Posts on my work

# Introduction

In this post, I’d like to examine how different ways to calcualte Bayes factors (BF) compare with each other for a simple model. This simulation was run on my department’s HPC using the rslurm package: the corresponding R code, data and .Rmd for this post are available.

For this simulation, I generated data of a within-subject model with two levels. The simulation comprised 10,000 iteration per effect size Cohen’s d (0.0, 0.5 and 0.8). Samples of 60 were generated with this function:

dataGenerator <- function(id_index, n, d){
data_len <- length(id_index:(n + id_index - 1))
x  <- rep(c(0, 1), data_len)
b0 <- rep(rnorm(data_len), each = 2)
y  <- b0 + x * rnorm(data_len*2, d)
y  <- scale(y)

df <- data.frame(id = rep(id_index:(n + id_index - 1), each = 2),
x = x,
y = y)
return(df)
}


The equation of this model can also be written as:

$$y_{ji} = b_{0j} + x_{i}N(d, 1)$$

where $y_{ji}$ is the value for the j-th subject and the i-th level, $b_{0j}$ a subject specific intercept and $x_{i}$ is the level dummy-coded (0 & 1) that is multiplied with a value drawn from normal distribution with a mean of $d$ (0.0, 0.5 or 0.8) and a standard deviation (SD) of 1. For the brms model, we scaled the data to a mean of 0 and an SD of 1.

I then compared 4 ways to calculate a BF to examine the mean difference of the two levels.

1. ttestBF(): For the first method, I used ttestBF() from the BayesFactor package. This is a widely used Bayesian implementation for the classical t-tests (Rouder et al., 2009). For this simulation, I used the standard medium rscale of sqrt(2)/2 ≈ 0.707. Note that this approach uses different priors (Cauchy/Jeffry’s prior) and likelihood functions than the brms models below. So, I expect differences but it still can be used as a reference point.

The reaming four methods are all based on the same brms model.

model_full  <- brm(y ~ x + (1 | id), data = df, prior = priors_normal_full)


For the intercept and the beta value, I placed a normal prior, N(0, 1):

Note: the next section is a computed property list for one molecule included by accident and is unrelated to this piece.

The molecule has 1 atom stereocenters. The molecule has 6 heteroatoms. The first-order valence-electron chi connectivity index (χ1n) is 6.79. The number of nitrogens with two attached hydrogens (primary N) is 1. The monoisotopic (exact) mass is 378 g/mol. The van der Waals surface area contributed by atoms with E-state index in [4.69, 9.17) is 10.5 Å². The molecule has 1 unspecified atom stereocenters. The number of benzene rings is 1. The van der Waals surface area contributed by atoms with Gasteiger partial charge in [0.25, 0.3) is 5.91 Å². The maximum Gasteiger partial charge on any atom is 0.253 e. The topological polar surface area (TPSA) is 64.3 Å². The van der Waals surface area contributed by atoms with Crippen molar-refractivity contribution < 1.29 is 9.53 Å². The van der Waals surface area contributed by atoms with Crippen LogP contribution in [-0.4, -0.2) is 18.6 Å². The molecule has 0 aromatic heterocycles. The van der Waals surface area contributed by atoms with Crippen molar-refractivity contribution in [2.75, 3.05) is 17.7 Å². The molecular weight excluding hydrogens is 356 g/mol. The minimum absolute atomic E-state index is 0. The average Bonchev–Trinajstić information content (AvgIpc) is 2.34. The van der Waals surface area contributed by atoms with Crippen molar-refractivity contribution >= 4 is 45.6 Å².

priors_normal_full <- c(prior(normal(0, 1), class = "Intercept"),
prior(normal(0, 1), class = "b"))


To make full use of our HPC, I only used 1 chain per model. Each run used 36000 samples in total of which 3000 were for warm-up.

1. bayes_factor(): For this method, I compared the full model with a null model that did not include x.

The other two methods are based on an approximation of the BF that does not calculate the marginal likelihood but instead the point density at zero for the prior and the posterior distribution, which is known as the Savage-Dickey ratio.

1. hypothesis(): This function is a Savage-Dickey ratio implementation from the brms package. Can be used like this hypothesis(model_full, 'x = 0').

2. manual: This approach estimates the point density via Logspline Density Estimation. This is adapted from code from Wagenmakers et al. (2010) and can be found on his website. This method used logspline() from the polspline package. Note that instead of also estimating the point density from the prior samples as generated by brms, I just used the respective base function dnorm().

fit.posterior  <- logspline(posterior_samples(model_full)$b_x) posterior <- dlogspline(0, fit.posterior) prior <- dnorm(0, 0, 1) bf_manual <- prior/posterior  This method by the way also allows to easily calculate the BF for directed hypotheses (i.e. d = 0 vs. d > 0): areaPosterior <- sum(posterior_samples(model_full)$b_x > 0)/length(posterior_samples(model_full)\$b_x)
posterior.OR  <- posterior/areaPosterior
prior.OR      <- prior/0.5
bf_manual_OR  <- prior.OR/posterior.OR


See Wagenmakers et al. (2010) for more information on this. This will also examined at the end of this post.

# Comparing the four BF methods

Below you find the scatterplots comparing the different ways of estimating a BF. To aid illustration, the data is presented in natural log-space. Each plot contains up to 10,000 data points.